Fizz, Boom, Summer Reading! - PowerPoint PPT Presentation

Loading...

PPT – Fizz, Boom, Summer Reading! PowerPoint presentation | free to download - id: 57f813-YTdlM



Loading


The Adobe Flash plugin is needed to view this content

Get the plugin now

View by Category
About This Presentation
Title:

Fizz, Boom, Summer Reading!

Description:

Fizz, Boom, Summer Reading! The Big Bang of Programming * * * Shipping costs * * * * * * Research-Based, Impact-driven Pilot Programs ICfL is currently developing ... – PowerPoint PPT presentation

Number of Views:71
Avg rating:3.0/5.0
Slides: 71
Provided by: dem68
Category:

less

Write a Comment
User Comments (0)
Transcript and Presenter's Notes

Title: Fizz, Boom, Summer Reading!


1
Fizz, Boom, Summer Reading!
  • The Big Bang of Programming

2
Notetaking Version of Presentation Slides
A copy of the PowerPoint presentation can be
accessed at http//libraries.idaho.gov/page/read-t
o-me-resources, and includes live links.
3
Building background knowledge
4
Goals and Objectives of Training
  • Libraries strengthen their summer reading
    programs by implementing best practices.
  • Library staff gain knowledge on how to implement
    successful summer outreach programs.
  • Library staff increase their knowledge of the
    effect of summer learning loss on reading and
    literacy.
  • Library staff increase knowledge of how ICfL can
    support their programs and services

Third Grade Reading Task Force
Campaign for Grade Level Reading
Lit in the Park Guidebook
5
The element of success
  • Importance of reading by the end of third grade
  • Summer learning loss

6
Campaign for Grade-Level Reading
  • The Readiness Gap
  • The Attendance Gap
  • The Summer Slide
  • Quality Instruction
  • See more info at www.gradelevelreading.net

7
Time spent in school
10 year-old child
5,850 hrs
87,600 hours
8
See an animated version of this demonstration
narrated by Brian Williams at http//www.youtube.c
om/watch?vZolcNG3GVCs
9
Over the summer, middle- and upper-income
childrens skills continue to improve, while
lower-income childrens skills deteriorate.
10
(No Transcript)
11
(No Transcript)
12
Under the microscope
  • Current research findings

13
Time Spent Reading Per Day Time Spent Reading Per Day Time Spent Reading Per Day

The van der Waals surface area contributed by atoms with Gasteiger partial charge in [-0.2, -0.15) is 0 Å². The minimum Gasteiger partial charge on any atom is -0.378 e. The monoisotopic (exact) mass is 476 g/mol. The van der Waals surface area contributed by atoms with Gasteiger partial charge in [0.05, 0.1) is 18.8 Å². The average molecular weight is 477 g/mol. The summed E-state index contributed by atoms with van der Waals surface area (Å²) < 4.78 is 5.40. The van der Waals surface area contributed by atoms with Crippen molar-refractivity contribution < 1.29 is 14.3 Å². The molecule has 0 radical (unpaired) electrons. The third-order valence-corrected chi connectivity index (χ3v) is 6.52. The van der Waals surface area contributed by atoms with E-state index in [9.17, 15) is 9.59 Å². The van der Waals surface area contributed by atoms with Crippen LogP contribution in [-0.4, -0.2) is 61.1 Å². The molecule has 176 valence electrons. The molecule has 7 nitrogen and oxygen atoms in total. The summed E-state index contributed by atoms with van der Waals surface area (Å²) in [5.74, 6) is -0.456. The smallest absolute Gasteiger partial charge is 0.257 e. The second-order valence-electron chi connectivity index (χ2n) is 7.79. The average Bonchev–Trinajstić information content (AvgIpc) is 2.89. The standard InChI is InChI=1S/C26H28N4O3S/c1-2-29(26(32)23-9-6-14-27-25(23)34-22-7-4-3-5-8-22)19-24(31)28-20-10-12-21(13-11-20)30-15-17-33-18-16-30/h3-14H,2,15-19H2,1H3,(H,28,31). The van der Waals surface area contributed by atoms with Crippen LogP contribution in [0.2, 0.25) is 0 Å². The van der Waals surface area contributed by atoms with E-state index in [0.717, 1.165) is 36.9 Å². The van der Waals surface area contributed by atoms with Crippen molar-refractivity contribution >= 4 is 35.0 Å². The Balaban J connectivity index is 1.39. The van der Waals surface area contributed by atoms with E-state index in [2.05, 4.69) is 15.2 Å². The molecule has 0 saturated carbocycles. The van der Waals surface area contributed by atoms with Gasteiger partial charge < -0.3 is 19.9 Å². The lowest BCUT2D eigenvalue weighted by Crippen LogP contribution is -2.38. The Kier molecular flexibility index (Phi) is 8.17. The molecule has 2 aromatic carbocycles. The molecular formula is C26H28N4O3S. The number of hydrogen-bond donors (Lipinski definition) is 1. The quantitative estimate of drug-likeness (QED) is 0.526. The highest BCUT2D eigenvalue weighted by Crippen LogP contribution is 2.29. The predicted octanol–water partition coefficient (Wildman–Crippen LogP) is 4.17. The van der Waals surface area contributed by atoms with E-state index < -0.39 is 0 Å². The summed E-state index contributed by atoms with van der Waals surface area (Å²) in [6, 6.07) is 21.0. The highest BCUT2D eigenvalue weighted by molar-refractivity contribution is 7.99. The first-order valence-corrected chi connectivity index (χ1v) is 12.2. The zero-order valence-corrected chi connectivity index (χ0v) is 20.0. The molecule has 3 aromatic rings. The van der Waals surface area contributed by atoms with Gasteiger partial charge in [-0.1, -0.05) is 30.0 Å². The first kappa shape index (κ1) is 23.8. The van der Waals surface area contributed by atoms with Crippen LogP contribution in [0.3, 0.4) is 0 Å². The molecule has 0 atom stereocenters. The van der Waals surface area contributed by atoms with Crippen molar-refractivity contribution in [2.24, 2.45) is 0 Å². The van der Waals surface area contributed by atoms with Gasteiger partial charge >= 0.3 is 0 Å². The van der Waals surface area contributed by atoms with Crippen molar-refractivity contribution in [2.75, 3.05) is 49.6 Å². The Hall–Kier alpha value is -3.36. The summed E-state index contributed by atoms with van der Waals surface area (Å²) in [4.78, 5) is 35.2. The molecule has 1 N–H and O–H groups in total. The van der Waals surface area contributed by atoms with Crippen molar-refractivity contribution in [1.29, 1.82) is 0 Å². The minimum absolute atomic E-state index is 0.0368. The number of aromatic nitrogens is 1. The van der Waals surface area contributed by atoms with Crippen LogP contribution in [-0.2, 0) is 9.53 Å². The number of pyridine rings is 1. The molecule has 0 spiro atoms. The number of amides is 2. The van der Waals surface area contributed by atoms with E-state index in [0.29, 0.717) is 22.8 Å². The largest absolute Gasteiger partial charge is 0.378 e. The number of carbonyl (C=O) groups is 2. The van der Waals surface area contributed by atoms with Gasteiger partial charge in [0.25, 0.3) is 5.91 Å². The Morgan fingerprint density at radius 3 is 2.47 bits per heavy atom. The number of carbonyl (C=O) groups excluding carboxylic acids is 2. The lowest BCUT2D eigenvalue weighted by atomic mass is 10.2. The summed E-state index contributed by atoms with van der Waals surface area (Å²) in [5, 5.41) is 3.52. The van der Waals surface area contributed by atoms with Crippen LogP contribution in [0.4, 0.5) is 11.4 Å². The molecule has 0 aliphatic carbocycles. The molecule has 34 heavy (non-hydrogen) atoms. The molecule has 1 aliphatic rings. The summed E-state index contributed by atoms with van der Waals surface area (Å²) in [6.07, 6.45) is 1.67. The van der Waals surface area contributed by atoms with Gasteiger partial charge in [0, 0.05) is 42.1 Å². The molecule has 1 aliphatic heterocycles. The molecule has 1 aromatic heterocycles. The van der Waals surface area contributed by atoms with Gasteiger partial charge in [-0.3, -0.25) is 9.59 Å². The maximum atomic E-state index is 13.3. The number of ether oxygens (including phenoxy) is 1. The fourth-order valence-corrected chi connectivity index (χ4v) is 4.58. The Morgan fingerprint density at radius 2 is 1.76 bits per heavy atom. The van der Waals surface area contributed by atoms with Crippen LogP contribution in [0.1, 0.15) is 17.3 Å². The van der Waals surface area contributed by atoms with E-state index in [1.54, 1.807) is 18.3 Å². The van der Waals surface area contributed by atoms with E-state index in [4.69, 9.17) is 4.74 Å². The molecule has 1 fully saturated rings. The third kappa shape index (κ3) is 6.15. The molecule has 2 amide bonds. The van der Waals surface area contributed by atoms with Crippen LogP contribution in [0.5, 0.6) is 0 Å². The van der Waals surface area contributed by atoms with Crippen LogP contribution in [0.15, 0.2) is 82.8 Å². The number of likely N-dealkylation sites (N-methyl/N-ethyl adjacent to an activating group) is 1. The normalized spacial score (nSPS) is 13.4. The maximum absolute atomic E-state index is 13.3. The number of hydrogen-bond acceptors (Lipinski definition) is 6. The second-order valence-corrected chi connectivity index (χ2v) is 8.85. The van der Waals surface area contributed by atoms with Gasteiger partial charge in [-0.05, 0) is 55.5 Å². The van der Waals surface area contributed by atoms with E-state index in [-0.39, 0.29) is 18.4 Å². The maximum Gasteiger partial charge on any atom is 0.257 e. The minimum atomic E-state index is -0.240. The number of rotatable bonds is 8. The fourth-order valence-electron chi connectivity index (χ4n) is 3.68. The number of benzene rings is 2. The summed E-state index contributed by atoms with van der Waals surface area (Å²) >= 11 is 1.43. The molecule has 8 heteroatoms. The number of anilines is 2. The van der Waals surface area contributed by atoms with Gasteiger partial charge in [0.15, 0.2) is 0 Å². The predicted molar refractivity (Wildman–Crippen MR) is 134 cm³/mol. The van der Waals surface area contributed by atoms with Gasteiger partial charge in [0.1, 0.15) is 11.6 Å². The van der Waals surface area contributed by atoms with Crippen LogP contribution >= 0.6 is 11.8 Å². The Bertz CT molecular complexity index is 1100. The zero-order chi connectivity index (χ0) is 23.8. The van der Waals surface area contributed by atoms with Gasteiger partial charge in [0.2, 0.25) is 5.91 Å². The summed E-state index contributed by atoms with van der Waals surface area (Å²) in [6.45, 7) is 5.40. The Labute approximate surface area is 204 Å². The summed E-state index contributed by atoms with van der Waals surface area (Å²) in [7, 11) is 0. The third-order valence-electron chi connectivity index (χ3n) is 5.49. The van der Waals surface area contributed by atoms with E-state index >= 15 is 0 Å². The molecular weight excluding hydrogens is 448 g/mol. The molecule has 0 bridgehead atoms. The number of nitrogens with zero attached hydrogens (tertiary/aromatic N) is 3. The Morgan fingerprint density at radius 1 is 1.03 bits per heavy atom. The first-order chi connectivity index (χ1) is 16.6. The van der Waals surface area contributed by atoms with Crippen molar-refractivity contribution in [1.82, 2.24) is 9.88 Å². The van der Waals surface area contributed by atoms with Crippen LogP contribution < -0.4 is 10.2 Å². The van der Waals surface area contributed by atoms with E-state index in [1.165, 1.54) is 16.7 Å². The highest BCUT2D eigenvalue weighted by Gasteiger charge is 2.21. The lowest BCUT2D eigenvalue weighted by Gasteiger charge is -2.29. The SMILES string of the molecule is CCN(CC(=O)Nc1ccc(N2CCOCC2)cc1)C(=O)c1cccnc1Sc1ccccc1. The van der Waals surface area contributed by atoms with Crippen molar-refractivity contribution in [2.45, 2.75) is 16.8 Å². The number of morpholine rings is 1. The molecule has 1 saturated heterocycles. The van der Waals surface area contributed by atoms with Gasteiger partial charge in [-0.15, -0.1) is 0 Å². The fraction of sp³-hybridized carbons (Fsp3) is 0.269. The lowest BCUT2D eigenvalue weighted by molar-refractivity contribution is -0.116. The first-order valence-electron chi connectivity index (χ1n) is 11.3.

Reading Times Per Day (Minutes) Words Per Year (Millions) Reading Rank - Percentile
37.8 2.3 90th
19.5 1.1 70th
11.1 .6 50th
5.3 .25 30th
1.1 .05 10th
  • Fiores Summer Library Reading Program Handbook,
    p. 14

14
Did you know?
  • Public library usage among poor children drops
    off when a library is more than six blocks from
    their home, compared with more than two miles for
    middle-class children (McGill-Franzen, Allington).

15
Importance of self-selection
  • Free, voluntary reading is essential to helping
    students become better readers, writers, and
    spellers.
  • Students read more when they can choose materials
    based on their own interests.
  • It is important that students read things that
    are important to them socially--items related to
    movies and books that are popular with their
    friends.
  • Self-selection of reading materials is an
    extremely important factor in motivating
    struggling readers, and is a key component for
    most summer library programs.

Kim, Jimmy. March 18, 2004. Summer Book Reading
and the Achievement Gap The Role of Public
Libraries. Harvard, MA Center for Evaluation,
Harvard University Krashen, Stephen. "Time Out."
School Library Journal September 1, 2006.
McGill-Franzen, A. and R. Allington. "Lost
Summers For Some Children, Few Books and Few
Opportunities to Read." Classroom Leadership.
August 2001. The Center for Summer Learning at
Johns Hopkins University. McGill-Franzen, Anne
and Allington, Richard. "Use Students'
Summer-Setback Months to Raise Minority
Achievement." Education Digest. November 2003,
Vol. 693.
See page 22 in Guidebook for more information
about self-selection.
16
Research-guided principles that impact reading